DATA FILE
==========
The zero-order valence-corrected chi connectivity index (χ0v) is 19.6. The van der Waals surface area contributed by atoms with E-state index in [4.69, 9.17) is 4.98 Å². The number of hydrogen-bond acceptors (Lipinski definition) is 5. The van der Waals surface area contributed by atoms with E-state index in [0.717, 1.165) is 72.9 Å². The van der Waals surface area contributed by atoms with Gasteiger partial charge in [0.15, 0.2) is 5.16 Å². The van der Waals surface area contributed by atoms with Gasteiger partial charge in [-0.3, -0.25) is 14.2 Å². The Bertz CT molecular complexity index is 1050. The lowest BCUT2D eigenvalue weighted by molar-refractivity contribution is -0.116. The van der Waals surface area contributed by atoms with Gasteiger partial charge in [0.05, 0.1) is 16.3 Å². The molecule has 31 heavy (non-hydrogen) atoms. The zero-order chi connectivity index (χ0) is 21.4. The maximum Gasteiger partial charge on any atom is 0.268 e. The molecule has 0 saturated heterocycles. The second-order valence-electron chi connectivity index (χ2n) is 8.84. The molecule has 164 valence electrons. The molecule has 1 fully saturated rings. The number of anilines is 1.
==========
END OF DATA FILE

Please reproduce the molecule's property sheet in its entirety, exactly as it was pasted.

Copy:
The zero-order valence-corrected chi connectivity index (χ0v) is 19.6. The van der Waals surface area contributed by atoms with E-state index in [4.69, 9.17) is 4.98 Å². The number of hydrogen-bond acceptors (Lipinski definition) is 5. The van der Waals surface area contributed by atoms with E-state index in [0.717, 1.165) is 72.9 Å². The van der Waals surface area contributed by atoms with Gasteiger partial charge in [0.15, 0.2) is 5.16 Å². The van der Waals surface area contributed by atoms with Gasteiger partial charge in [-0.3, -0.25) is 14.2 Å². The Bertz CT molecular complexity index is 1050. The lowest BCUT2D eigenvalue weighted by molar-refractivity contribution is -0.116. The van der Waals surface area contributed by atoms with Gasteiger partial charge in [0.05, 0.1) is 16.3 Å². The molecule has 31 heavy (non-hydrogen) atoms. The zero-order chi connectivity index (χ0) is 21.4. The maximum Gasteiger partial charge on any atom is 0.268 e. The molecule has 0 saturated heterocycles. The second-order valence-electron chi connectivity index (χ2n) is 8.84. The molecule has 164 valence electrons. The molecule has 1 fully saturated rings. The number of anilines is 1.